Reader’s Question: I have been told that Fosamax is coming out in generic form. I have been taking a brand name osteoporosis drug (in the same drug class) for numerous years with good results. Should I switch?
The first thing one must understand is what exactly is a generic medication. Pharmaceutical companies spend many years developing new drugs. They may file a patent that allows them to be the only one that can produce this drug for 20 years from the date of submission (not from the date of U.S. Food and Drug Administration (FDA) approval). This allows them to make a significant profit, taking into account the financial risks the company often has to take. These risks can often be very high, as the cost of developing some drugs can be hundreds of millions of dollars, with studies finding unexpected side effects, lack of efficacy and then, even after approval, failure of the drug to generate demand. When the patent expires, other drug manufacturers, often the original drug manufacturer themselves, apply to the FDA to produce a generic version.
Requirements for Generic Drugs
To gain FDA approval, a generic drug must:
- contain the same active ingredients as the innovator drug (inactive ingredients may vary)
- be identical in strength, dosage form, and route of administration
- have the same use indications
- be bioequivalent
- meet the same batch requirements for identity, strength, purity, and quality
- be manufactured under the same strict standards of FDA’s good manufacturing practice regulations required for innovator products 
In most cases, the availability of equivalent generics is a great benefit to the public as the cost of the drug finally becomes affordable and in reach of many who could not take these before. However, one must be aware of the above FDA requirements and understand what they mean.
- While the active ingredients are the same, the inactive ones may vary. This can be a problem if one can tolerate the brand name but not the generic one. There can also be variations in the different generic brands as someone may tolerate one generic but not another. It may be best to stick to the same generic brand and not switch between the different available generics.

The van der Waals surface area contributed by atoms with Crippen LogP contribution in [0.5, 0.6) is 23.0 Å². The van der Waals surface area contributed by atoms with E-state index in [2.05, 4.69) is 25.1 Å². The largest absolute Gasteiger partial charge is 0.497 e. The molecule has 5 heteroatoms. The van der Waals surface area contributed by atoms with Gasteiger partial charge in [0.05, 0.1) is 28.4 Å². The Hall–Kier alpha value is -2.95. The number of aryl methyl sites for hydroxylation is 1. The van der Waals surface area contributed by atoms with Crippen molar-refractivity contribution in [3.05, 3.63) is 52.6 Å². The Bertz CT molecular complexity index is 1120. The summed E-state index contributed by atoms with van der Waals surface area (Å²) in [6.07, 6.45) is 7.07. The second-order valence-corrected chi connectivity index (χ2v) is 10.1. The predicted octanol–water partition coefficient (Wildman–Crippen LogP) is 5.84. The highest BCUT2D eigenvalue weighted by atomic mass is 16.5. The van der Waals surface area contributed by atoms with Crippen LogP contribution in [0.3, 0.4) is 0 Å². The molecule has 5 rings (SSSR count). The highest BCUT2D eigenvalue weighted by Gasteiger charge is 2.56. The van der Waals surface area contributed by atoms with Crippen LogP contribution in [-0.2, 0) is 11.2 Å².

- While the drugs may be “identical in strength and dosage”, the pills may look different, i.e. size, color or shape or have a different outside coating. These can often confuse people and cause medication errors or affect tolerability.
- While drugs must be bioequivalent, the FDA allows a variation of 20% of bioavailability. This is a range from 80% - 125%, where there is considered to be no statistically significant difference. oavailability is used to describe the amount of a dose of medication, which after being taken, arrives unchanged in the blood stream. 
I think the release of generic Fosamax is a big benefit to the consumer/patient. It will help many people who stopped, or never started, their osteoporosis medication due to the price, be able to afford a necessary medication and start to protect their bones.
When deciding to change to a generic there are some things to consider, should one switch brands if…
- they are tolerating one drug without difficulties or adverse reactions?
- it appears that the drug is working (in this case, increased bone density or/and lack of fractures)?
- there is thought to be a difference in drug efficacy?
- the drug being switched to may be less absorbed (i.e within the 20% of the standard FDA’s range)?
I think the decision to change to a generic drug must be discussed carefully with your physician and all considerations based on the patient’s personal history must be taken into account.